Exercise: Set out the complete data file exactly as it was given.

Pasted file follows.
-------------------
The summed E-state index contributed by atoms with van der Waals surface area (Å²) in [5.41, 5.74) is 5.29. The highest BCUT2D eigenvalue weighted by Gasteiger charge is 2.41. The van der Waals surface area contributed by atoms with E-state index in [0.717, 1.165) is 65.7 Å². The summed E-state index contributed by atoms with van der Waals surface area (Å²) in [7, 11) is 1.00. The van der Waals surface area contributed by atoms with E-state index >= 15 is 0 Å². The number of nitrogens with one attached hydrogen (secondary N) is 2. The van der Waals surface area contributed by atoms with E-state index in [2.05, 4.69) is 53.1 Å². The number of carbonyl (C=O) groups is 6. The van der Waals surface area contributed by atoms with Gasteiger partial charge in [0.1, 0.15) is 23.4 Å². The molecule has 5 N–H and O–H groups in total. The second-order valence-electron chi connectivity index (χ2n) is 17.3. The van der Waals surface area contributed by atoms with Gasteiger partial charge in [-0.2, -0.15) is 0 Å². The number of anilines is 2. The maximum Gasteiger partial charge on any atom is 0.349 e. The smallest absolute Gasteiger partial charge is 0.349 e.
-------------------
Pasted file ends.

The summed E-state index contributed by atoms with van der Waals surface area (Å²) in [5.41, 5.74) is 5.29. The highest BCUT2D eigenvalue weighted by Gasteiger charge is 2.41. The van der Waals surface area contributed by atoms with E-state index in [0.717, 1.165) is 65.7 Å². The summed E-state index contributed by atoms with van der Waals surface area (Å²) in [7, 11) is 1.00. The van der Waals surface area contributed by atoms with E-state index >= 15 is 0 Å². The number of nitrogens with one attached hydrogen (secondary N) is 2. The van der Waals surface area contributed by atoms with E-state index in [2.05, 4.69) is 53.1 Å². The number of carbonyl (C=O) groups is 6. The van der Waals surface area contributed by atoms with Gasteiger partial charge in [0.1, 0.15) is 23.4 Å². The molecule has 5 N–H and O–H groups in total. The second-order valence-electron chi connectivity index (χ2n) is 17.3. The van der Waals surface area contributed by atoms with Gasteiger partial charge in [-0.2, -0.15) is 0 Å². The number of anilines is 2. The maximum Gasteiger partial charge on any atom is 0.349 e. The smallest absolute Gasteiger partial charge is 0.349 e.